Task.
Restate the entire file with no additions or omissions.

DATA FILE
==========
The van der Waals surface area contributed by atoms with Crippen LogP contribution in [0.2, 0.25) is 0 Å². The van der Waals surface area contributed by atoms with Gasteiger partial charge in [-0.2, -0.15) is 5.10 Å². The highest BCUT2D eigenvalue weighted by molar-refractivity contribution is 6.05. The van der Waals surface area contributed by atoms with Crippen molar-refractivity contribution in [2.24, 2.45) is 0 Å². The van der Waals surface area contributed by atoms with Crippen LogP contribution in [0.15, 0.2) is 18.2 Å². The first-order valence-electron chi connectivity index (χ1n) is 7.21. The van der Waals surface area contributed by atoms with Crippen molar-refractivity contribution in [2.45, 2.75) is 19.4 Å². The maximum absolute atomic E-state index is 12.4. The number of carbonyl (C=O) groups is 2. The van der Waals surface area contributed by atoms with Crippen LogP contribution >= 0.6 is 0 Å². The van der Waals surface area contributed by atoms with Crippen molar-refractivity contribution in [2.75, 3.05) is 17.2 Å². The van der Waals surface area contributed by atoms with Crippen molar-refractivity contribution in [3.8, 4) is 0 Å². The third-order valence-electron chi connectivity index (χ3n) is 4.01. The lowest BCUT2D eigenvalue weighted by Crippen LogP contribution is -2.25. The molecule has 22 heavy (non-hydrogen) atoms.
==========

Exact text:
The van der Waals surface area contributed by atoms with Crippen LogP contribution in [0.2, 0.25) is 0 Å². The van der Waals surface area contributed by atoms with Gasteiger partial charge in [-0.2, -0.15) is 5.10 Å². The highest BCUT2D eigenvalue weighted by molar-refractivity contribution is 6.05. The van der Waals surface area contributed by atoms with Crippen molar-refractivity contribution in [2.24, 2.45) is 0 Å². The van der Waals surface area contributed by atoms with Crippen LogP contribution in [0.15, 0.2) is 18.2 Å². The first-order valence-electron chi connectivity index (χ1n) is 7.21. The van der Waals surface area contributed by atoms with Crippen molar-refractivity contribution in [2.45, 2.75) is 19.4 Å². The maximum absolute atomic E-state index is 12.4. The number of carbonyl (C=O) groups is 2. The van der Waals surface area contributed by atoms with Crippen LogP contribution >= 0.6 is 0 Å². The van der Waals surface area contributed by atoms with Crippen molar-refractivity contribution in [2.75, 3.05) is 17.2 Å². The van der Waals surface area contributed by atoms with Crippen molar-refractivity contribution in [3.8, 4) is 0 Å². The third-order valence-electron chi connectivity index (χ3n) is 4.01. The lowest BCUT2D eigenvalue weighted by Crippen LogP contribution is -2.25. The molecule has 22 heavy (non-hydrogen) atoms.